1. People who don’t currently have connections will now get connected. And once they are on the network, they have an option to get clean piped water.
2. For people who already have connections, their monthly costs will shoot up. Maybe double. However, given that the average water bill amount is quite low, and is an extremely small proportion of monthly expenditure. So small that even a 100% increase won’t have much of an impact.
It’s time to revisit that case, given that Kundapur, a coastal town in Karnataka has decided to privatize it’s water supply. To summarize, so far, this town was dependent on ground water. Now, they are getting water from the river Varahi. Residents have to pay Rs. 4000 for the connection (half of that refundable), and the monthly bill will come within Rs. 100, they’ve said.
There are two points to note here. Firstly, this is the first time that Kundapur is getting piped water supply. The second is that there is a huge up-front cost.
When I had talked about privatization giving the option of water supply to everyone, I had said that the costs should be structured such that the fixed charge is low or non-existent, and only usage is charged. This way, I had said, there won’t be any adverse impact on the poor (who are outside the system in the first place).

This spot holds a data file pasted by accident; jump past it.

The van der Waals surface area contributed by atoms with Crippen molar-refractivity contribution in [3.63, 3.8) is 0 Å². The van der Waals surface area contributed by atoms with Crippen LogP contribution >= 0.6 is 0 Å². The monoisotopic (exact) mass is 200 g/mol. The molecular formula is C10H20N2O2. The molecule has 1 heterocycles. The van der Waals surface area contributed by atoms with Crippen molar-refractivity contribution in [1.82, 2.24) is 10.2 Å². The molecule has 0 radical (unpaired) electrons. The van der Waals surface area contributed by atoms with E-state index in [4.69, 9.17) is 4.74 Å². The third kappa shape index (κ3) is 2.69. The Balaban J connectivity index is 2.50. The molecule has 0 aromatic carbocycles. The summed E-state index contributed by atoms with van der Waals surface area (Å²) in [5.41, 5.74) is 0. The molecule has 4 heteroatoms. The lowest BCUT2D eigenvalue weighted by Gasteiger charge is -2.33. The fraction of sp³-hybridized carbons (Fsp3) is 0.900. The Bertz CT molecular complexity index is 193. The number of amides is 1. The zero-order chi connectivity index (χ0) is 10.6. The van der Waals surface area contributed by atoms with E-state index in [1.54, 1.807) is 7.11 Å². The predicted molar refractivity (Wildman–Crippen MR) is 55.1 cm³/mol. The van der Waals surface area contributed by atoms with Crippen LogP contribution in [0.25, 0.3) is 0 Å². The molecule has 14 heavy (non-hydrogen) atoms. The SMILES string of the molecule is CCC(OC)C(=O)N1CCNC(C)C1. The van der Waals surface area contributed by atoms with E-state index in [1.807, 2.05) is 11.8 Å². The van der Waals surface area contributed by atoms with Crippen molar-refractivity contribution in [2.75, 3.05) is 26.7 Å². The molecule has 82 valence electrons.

In this context, a financial restructuring of the Kundapur plan might be necessary. The TMC and the water supply firm will have to work out a scheme where they heavily subsidize the up front fee (to say about Rs. 500) in exchange for a higher per-unit charge for water. That kind of a structure would have several benefits.
Firstly, it would be far more inclusive and more people would be brought into the safe water plan. More people would be able to buy the option to get safe drinking water. Secondly, a higher variable charge will also result in more judicious consumption, which is critical for a limited resource such as fresh water. Thirdly, due to the changed payment structure, the heavy users of water (more likely to be the rich and upper middle classes) will end up cross-subsidizing the low volume users (usually the poor). Thus, the adverse impact on the poor can be brought down, and the people who wil have to pay more would be those who won’t mind paying a bit extra.
Of course, there is still a long way to go. The private partner who will handle the operation and maintenance is yet to be selected. There are also bound to be a large number of protests against the privatization itself. The TMC needs to get past that. Also, it seems to be the first time when such an exercise is being conducted in the country. So, other hurdles also can’t be ruled out.
Nevertheless, this outsourcing of operation and maintenance of water supply is a welcome concept, and if implemented and priced in the right way, might become a model to emulate in the rest of the country.
Cross posted at the Indian Economy Blog